The picturesque rolling hills of Wilyabrup in the heart of the Margaret River wine region are considered by many to be prime ground for vineyards, and for any visitor to the region the meandering drive through this area along Caves Road is a must do.
As you cruise along Caves Rd through Wilyabrup just south of Metricup Rd, it is difficult not to spot the majestic lone tree on the hill overlooking the rows of vines, and marking the home of Woodlands Wines.
Woodlands vineyard was one of the first five vineyards to be planted in the Margaret River Wine Region, established in 1973 by David and Heather Watson, and is today still owned and operated by the Watson family with sons Stuart and Andrew overseeing the wine making and operations.
Family is at the forefront of tradition at Woodlands, with many of the award-winning wines recognised by their heritage name. For example, Woodlands outstanding Chardonnay is the “Chloe”, named after Stuart and Shelley’s first daughter, while the “Clementine” Cab Merlot is named after Andrew and Marie’s first child. There is also Benjamin, Matthew, Emily, Margaret to name just some of the other wines.
This break from conventional protocols is a reflection of the Woodlands philosophy around wine and winemaking – to be successful there needs to be passion, feeling, and a love of good wine, as is reflected in the wines Woodlands produces and as evident in the awards Woodlands Wines has achieved in quite a short amount of time.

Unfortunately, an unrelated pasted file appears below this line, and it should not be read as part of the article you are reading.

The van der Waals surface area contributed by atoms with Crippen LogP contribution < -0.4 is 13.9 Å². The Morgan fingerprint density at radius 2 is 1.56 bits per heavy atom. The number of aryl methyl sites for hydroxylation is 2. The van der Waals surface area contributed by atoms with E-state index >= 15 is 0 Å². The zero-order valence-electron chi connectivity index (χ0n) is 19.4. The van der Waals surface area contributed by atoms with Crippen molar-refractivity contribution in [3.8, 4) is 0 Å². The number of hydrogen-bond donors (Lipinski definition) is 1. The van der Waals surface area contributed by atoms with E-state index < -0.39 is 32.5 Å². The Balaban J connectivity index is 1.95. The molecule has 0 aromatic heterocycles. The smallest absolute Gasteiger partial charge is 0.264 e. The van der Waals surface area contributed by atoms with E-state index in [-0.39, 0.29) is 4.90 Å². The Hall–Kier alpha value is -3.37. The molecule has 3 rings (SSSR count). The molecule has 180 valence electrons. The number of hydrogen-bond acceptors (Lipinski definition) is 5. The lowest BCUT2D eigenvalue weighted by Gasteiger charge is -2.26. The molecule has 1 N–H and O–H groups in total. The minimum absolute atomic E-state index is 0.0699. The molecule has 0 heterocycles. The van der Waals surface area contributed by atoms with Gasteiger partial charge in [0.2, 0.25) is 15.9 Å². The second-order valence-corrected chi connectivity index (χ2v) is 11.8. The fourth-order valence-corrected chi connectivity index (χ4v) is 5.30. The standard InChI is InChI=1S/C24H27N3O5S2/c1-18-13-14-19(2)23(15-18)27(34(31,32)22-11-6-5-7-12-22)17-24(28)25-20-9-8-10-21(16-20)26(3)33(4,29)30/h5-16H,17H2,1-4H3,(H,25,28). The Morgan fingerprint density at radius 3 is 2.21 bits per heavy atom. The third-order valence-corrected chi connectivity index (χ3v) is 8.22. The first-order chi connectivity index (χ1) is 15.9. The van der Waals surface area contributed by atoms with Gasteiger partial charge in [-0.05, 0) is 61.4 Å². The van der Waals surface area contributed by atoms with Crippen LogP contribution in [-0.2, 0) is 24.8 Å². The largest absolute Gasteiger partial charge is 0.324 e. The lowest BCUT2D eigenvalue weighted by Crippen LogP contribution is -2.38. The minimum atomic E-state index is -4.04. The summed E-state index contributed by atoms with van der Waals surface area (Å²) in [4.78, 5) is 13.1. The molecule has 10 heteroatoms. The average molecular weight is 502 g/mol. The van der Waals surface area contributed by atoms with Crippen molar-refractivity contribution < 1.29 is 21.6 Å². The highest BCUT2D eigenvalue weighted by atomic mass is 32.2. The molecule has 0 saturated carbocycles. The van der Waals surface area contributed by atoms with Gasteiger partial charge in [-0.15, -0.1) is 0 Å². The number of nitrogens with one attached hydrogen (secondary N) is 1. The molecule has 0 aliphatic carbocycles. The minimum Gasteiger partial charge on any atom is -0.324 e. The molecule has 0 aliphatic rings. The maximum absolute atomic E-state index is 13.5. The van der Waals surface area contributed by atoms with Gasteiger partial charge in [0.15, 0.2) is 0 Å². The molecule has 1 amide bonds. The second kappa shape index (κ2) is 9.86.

A visit to Woodlands Wines is an opportunity for visitors to experience a fully working winery and to sample a range of some of the best wines produced in Australia.
From the very beginning, the Watson family have grown all their own grapes used to produce the range of Woodlands wines, using bio-dynamic principles and organic practices
to maintain the vines, an intensive process that may not produce obvious benefits to the casual drinker but is of great significance in helping to produce high quality wine year after year.
Woodlands charming cellar door, with its sensational views across the vineyard, provides a delightful yet casual setting to sample a variety of the Woodlands wines. Attached to the winery, visitors can view the vats and barrel room and depending on the time of year may see production in full swing and for those interested in provenance, the history of Woodlands Wines is also on display as are successive vintages of various wines.
Woodlands benchmark wine is the “Matthew” Cabernet Sauvignon, which is still made from the original vines planted in 1973 and proving year after year to produce exceptional quality fruit. The Margaret River region is renowned for its Cabernet Sauvignon and the “Matthew” repeatedly ranks amongst one of the best. The current vintage, 2014, is an excellent example of a Margaret River Cabernet Sauvignon and will be best served between 2028 to 2040 so is a wise choice for those wishing to update their cellar collection.
While there are over 120 wineries in the Margaret River region, not all are the same. What makes one winery consistently better than another can be put down to numerous factors, but to be classed as one of the best as Woodlands is requires outstanding results across a range of factors.